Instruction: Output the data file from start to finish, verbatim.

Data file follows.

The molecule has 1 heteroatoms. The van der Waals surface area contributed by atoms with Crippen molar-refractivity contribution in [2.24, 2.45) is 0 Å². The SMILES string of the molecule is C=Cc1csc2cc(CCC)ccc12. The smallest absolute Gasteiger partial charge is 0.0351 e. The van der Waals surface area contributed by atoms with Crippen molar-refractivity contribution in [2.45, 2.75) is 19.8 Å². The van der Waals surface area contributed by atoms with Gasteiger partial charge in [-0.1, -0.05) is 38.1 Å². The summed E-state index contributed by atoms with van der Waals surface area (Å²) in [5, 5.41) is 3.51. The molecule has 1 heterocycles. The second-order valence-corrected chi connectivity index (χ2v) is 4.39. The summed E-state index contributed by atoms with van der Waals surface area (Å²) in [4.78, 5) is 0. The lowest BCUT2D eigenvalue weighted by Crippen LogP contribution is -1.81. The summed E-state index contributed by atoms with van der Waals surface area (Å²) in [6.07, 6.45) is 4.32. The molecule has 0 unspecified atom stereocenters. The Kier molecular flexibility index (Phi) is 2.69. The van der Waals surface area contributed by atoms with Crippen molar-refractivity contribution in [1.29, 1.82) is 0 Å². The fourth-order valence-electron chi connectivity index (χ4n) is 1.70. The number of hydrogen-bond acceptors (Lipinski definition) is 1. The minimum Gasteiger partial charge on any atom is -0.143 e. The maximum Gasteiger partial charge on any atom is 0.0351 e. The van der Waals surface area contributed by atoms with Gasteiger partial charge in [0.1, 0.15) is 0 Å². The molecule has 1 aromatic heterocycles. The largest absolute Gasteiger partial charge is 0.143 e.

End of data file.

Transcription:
The molecule has 1 heteroatoms. The van der Waals surface area contributed by atoms with Crippen molar-refractivity contribution in [2.24, 2.45) is 0 Å². The SMILES string of the molecule is C=Cc1csc2cc(CCC)ccc12. The smallest absolute Gasteiger partial charge is 0.0351 e. The van der Waals surface area contributed by atoms with Crippen molar-refractivity contribution in [2.45, 2.75) is 19.8 Å². The van der Waals surface area contributed by atoms with Gasteiger partial charge in [-0.1, -0.05) is 38.1 Å². The summed E-state index contributed by atoms with van der Waals surface area (Å²) in [5, 5.41) is 3.51. The molecule has 1 heterocycles. The second-order valence-corrected chi connectivity index (χ2v) is 4.39. The summed E-state index contributed by atoms with van der Waals surface area (Å²) in [4.78, 5) is 0. The lowest BCUT2D eigenvalue weighted by Crippen LogP contribution is -1.81. The summed E-state index contributed by atoms with van der Waals surface area (Å²) in [6.07, 6.45) is 4.32. The molecule has 0 unspecified atom stereocenters. The Kier molecular flexibility index (Phi) is 2.69. The van der Waals surface area contributed by atoms with Crippen molar-refractivity contribution in [1.29, 1.82) is 0 Å². The fourth-order valence-electron chi connectivity index (χ4n) is 1.70. The number of hydrogen-bond acceptors (Lipinski definition) is 1. The minimum Gasteiger partial charge on any atom is -0.143 e. The maximum Gasteiger partial charge on any atom is 0.0351 e. The van der Waals surface area contributed by atoms with Gasteiger partial charge in [0.1, 0.15) is 0 Å². The molecule has 1 aromatic heterocycles. The largest absolute Gasteiger partial charge is 0.143 e.